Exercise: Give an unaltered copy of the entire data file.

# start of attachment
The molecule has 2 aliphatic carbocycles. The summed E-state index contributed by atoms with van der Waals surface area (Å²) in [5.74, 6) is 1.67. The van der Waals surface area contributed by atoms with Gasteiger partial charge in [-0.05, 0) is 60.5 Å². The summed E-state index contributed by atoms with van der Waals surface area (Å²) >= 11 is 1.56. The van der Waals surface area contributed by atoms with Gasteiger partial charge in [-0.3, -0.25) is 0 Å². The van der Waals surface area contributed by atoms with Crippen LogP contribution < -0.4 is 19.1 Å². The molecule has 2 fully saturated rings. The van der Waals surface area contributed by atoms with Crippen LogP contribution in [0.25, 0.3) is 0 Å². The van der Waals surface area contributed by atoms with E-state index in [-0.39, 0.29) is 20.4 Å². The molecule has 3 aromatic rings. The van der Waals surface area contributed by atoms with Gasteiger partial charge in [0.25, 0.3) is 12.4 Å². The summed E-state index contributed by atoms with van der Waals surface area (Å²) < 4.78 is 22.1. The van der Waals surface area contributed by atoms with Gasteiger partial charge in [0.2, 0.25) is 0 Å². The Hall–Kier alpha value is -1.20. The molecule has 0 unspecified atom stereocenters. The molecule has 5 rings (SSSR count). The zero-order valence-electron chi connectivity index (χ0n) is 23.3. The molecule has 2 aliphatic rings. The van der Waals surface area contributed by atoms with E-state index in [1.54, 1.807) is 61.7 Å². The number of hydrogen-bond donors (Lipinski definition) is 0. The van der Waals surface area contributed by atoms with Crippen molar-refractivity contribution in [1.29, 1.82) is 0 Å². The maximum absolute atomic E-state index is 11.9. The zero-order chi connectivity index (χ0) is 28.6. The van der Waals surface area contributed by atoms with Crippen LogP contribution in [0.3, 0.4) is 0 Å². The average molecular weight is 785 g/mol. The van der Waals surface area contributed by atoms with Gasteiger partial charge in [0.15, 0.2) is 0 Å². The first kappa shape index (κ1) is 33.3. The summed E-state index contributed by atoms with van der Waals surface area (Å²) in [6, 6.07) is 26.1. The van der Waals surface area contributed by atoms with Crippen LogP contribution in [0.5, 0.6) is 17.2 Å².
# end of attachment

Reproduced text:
The molecule has 2 aliphatic carbocycles. The summed E-state index contributed by atoms with van der Waals surface area (Å²) in [5.74, 6) is 1.67. The van der Waals surface area contributed by atoms with Gasteiger partial charge in [-0.05, 0) is 60.5 Å². The summed E-state index contributed by atoms with van der Waals surface area (Å²) >= 11 is 1.56. The van der Waals surface area contributed by atoms with Gasteiger partial charge in [-0.3, -0.25) is 0 Å². The van der Waals surface area contributed by atoms with Crippen LogP contribution < -0.4 is 19.1 Å². The molecule has 2 fully saturated rings. The van der Waals surface area contributed by atoms with Crippen LogP contribution in [0.25, 0.3) is 0 Å². The van der Waals surface area contributed by atoms with E-state index in [-0.39, 0.29) is 20.4 Å². The molecule has 3 aromatic rings. The van der Waals surface area contributed by atoms with Gasteiger partial charge in [0.25, 0.3) is 12.4 Å². The summed E-state index contributed by atoms with van der Waals surface area (Å²) < 4.78 is 22.1. The van der Waals surface area contributed by atoms with Gasteiger partial charge in [0.2, 0.25) is 0 Å². The Hall–Kier alpha value is -1.20. The molecule has 0 unspecified atom stereocenters. The molecule has 5 rings (SSSR count). The zero-order valence-electron chi connectivity index (χ0n) is 23.3. The molecule has 2 aliphatic rings. The van der Waals surface area contributed by atoms with E-state index in [1.54, 1.807) is 61.7 Å². The number of hydrogen-bond donors (Lipinski definition) is 0. The van der Waals surface area contributed by atoms with Crippen molar-refractivity contribution in [1.29, 1.82) is 0 Å². The maximum absolute atomic E-state index is 11.9. The zero-order chi connectivity index (χ0) is 28.6. The van der Waals surface area contributed by atoms with Crippen LogP contribution in [0.3, 0.4) is 0 Å². The average molecular weight is 785 g/mol. The van der Waals surface area contributed by atoms with Gasteiger partial charge in [0.15, 0.2) is 0 Å². The first kappa shape index (κ1) is 33.3. The summed E-state index contributed by atoms with van der Waals surface area (Å²) in [6, 6.07) is 26.1. The van der Waals surface area contributed by atoms with Crippen LogP contribution in [0.5, 0.6) is 17.2 Å².